Nate Cohn presents some new data on the 2018 Texas Senate election based on survey data, actual election results and the voter file for the state. His analysis largely accords with what I and some other analysts have been saying about trends in Texas and prospects for Democrats. Here’s the basic story:
“[H]ow did Mr. O’Rourke fare so well? He did it through old-fashioned persuasion, by winning voters who had voted for Republicans and for minor-party candidates….
Mr. O’Rourke’s strong showing had essentially nothing to do with the initial vision of a Blue Texas powered by mobilizing the state’s growing Hispanic population. The Texas electorate was only two points more Hispanic in 2018 than it was in 2012, but President Obama lost the state by 16 points in 2012, compared with Mr. O’Rourke’s 2.6-point loss.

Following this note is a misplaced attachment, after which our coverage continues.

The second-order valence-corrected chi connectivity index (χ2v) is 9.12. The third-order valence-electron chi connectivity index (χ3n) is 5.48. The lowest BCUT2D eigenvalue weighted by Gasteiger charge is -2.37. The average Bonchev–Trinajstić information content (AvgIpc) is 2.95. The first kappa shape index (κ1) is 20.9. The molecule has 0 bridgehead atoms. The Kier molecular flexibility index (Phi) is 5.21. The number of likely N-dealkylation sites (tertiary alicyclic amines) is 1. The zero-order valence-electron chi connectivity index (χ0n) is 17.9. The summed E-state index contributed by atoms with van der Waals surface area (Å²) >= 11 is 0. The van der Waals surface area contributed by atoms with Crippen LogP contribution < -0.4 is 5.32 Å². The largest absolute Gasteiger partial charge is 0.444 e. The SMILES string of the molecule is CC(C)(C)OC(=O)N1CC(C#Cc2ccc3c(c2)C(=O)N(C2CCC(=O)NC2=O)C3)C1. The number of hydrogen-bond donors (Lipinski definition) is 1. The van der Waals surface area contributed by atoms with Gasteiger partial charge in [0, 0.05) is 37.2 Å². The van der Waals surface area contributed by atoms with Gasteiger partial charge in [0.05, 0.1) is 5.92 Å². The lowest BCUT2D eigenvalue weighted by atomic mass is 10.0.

At the same time, Mr. O’Rourke fared worse than Mr. Obama or Hillary Clinton in many of the state’s heavily Hispanic areas, particularly in more conservative South Texas. This could reflect Mr. Cruz’s relative strength among Hispanic voters compared with a typical Republican.
Instead, Mr. O’Rourke’s improvement came almost exclusively from white voters, and particularly college-educated white voters. Whites probably gave him around 33 percent of their votes, up from a mere 22 percent for Mr. Obama in 2012.
There’s clearly additional upside for Democrats if they could pair their recent gains among white voters with improvement among Hispanic voters (through some combination of persuasion, higher turnout among registrants and newly registered voters)…..
Put it together, and Texas is on the cusp of being a true (if Republican-tilting) battleground state. It might not be immediately and vigorously contested, as Arizona or North Carolina will most likely be, given the greater expense of campaigning in Texas and the fact that it starts out to the right of those states. But if Democrats chose to contest it seriously in 2020, there wouldn’t be anything crazy about that.”
So there you have it. Texas really is becoming a battleground state, through a very interesting combination of persuasion, turnout and demographic change. There’s a lesson there for people who are just included to look at one factor!